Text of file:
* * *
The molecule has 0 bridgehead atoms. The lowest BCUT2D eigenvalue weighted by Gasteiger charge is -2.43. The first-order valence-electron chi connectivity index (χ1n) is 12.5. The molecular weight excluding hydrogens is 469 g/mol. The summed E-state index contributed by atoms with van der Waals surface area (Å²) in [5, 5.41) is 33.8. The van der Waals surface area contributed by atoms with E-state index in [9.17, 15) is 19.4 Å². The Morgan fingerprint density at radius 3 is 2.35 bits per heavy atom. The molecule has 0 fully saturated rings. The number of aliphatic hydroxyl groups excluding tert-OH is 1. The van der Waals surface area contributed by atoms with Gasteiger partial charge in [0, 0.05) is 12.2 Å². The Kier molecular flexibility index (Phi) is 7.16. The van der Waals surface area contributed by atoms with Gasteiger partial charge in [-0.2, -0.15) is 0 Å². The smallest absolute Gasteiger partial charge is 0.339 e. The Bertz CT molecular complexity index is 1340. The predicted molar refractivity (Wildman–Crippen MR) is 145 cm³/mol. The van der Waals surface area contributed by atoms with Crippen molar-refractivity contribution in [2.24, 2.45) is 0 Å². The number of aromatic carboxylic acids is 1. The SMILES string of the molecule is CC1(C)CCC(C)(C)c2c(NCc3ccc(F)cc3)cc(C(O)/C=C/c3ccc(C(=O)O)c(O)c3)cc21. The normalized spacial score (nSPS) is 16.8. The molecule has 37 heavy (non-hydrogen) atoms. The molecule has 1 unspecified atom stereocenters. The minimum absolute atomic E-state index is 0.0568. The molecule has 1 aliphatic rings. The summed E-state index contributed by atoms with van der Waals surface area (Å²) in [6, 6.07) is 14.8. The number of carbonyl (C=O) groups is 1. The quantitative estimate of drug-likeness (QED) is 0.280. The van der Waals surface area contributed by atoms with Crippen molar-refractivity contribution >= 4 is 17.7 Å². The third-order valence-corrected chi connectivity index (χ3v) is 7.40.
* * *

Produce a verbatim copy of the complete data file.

The molecule has 0 bridgehead atoms. The lowest BCUT2D eigenvalue weighted by Gasteiger charge is -2.43. The first-order valence-electron chi connectivity index (χ1n) is 12.5. The molecular weight excluding hydrogens is 469 g/mol. The summed E-state index contributed by atoms with van der Waals surface area (Å²) in [5, 5.41) is 33.8. The van der Waals surface area contributed by atoms with E-state index in [9.17, 15) is 19.4 Å². The Morgan fingerprint density at radius 3 is 2.35 bits per heavy atom. The molecule has 0 fully saturated rings. The number of aliphatic hydroxyl groups excluding tert-OH is 1. The van der Waals surface area contributed by atoms with Gasteiger partial charge in [0, 0.05) is 12.2 Å². The Kier molecular flexibility index (Phi) is 7.16. The van der Waals surface area contributed by atoms with Gasteiger partial charge in [-0.2, -0.15) is 0 Å². The smallest absolute Gasteiger partial charge is 0.339 e. The Bertz CT molecular complexity index is 1340. The predicted molar refractivity (Wildman–Crippen MR) is 145 cm³/mol. The van der Waals surface area contributed by atoms with Crippen molar-refractivity contribution in [2.24, 2.45) is 0 Å². The number of aromatic carboxylic acids is 1. The SMILES string of the molecule is CC1(C)CCC(C)(C)c2c(NCc3ccc(F)cc3)cc(C(O)/C=C/c3ccc(C(=O)O)c(O)c3)cc21. The normalized spacial score (nSPS) is 16.8. The molecule has 37 heavy (non-hydrogen) atoms. The molecule has 1 unspecified atom stereocenters. The minimum absolute atomic E-state index is 0.0568. The molecule has 1 aliphatic rings. The summed E-state index contributed by atoms with van der Waals surface area (Å²) in [6, 6.07) is 14.8. The number of carbonyl (C=O) groups is 1. The quantitative estimate of drug-likeness (QED) is 0.280. The van der Waals surface area contributed by atoms with Crippen molar-refractivity contribution >= 4 is 17.7 Å². The third-order valence-corrected chi connectivity index (χ3v) is 7.40.